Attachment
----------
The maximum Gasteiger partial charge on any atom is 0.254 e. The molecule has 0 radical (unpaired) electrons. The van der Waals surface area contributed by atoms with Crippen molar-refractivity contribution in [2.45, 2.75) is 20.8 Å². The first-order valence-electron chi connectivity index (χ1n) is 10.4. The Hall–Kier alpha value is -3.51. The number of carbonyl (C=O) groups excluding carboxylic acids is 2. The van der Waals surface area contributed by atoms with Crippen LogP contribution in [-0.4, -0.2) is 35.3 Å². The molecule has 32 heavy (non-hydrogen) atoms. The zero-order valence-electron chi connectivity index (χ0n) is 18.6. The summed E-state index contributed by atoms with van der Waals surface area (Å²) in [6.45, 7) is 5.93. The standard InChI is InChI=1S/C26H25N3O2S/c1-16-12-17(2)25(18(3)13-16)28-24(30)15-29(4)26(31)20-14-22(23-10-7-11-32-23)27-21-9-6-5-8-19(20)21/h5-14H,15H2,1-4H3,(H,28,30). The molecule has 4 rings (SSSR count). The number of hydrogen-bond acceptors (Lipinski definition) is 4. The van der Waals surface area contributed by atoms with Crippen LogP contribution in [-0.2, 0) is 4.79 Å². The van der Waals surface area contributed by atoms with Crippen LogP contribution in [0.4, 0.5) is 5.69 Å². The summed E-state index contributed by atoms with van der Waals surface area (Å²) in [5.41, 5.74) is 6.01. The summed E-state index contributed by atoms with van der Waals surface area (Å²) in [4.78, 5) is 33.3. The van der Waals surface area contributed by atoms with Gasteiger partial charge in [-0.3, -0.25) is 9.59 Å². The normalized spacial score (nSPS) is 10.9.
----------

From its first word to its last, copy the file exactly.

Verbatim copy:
The maximum Gasteiger partial charge on any atom is 0.254 e. The molecule has 0 radical (unpaired) electrons. The van der Waals surface area contributed by atoms with Crippen molar-refractivity contribution in [2.45, 2.75) is 20.8 Å². The first-order valence-electron chi connectivity index (χ1n) is 10.4. The Hall–Kier alpha value is -3.51. The number of carbonyl (C=O) groups excluding carboxylic acids is 2. The van der Waals surface area contributed by atoms with Crippen LogP contribution in [-0.4, -0.2) is 35.3 Å². The molecule has 32 heavy (non-hydrogen) atoms. The zero-order valence-electron chi connectivity index (χ0n) is 18.6. The summed E-state index contributed by atoms with van der Waals surface area (Å²) in [6.45, 7) is 5.93. The standard InChI is InChI=1S/C26H25N3O2S/c1-16-12-17(2)25(18(3)13-16)28-24(30)15-29(4)26(31)20-14-22(23-10-7-11-32-23)27-21-9-6-5-8-19(20)21/h5-14H,15H2,1-4H3,(H,28,30). The molecule has 4 rings (SSSR count). The number of hydrogen-bond acceptors (Lipinski definition) is 4. The van der Waals surface area contributed by atoms with Crippen LogP contribution in [-0.2, 0) is 4.79 Å². The van der Waals surface area contributed by atoms with Crippen LogP contribution in [0.4, 0.5) is 5.69 Å². The summed E-state index contributed by atoms with van der Waals surface area (Å²) in [5.41, 5.74) is 6.01. The summed E-state index contributed by atoms with van der Waals surface area (Å²) in [4.78, 5) is 33.3. The van der Waals surface area contributed by atoms with Gasteiger partial charge in [-0.3, -0.25) is 9.59 Å². The normalized spacial score (nSPS) is 10.9.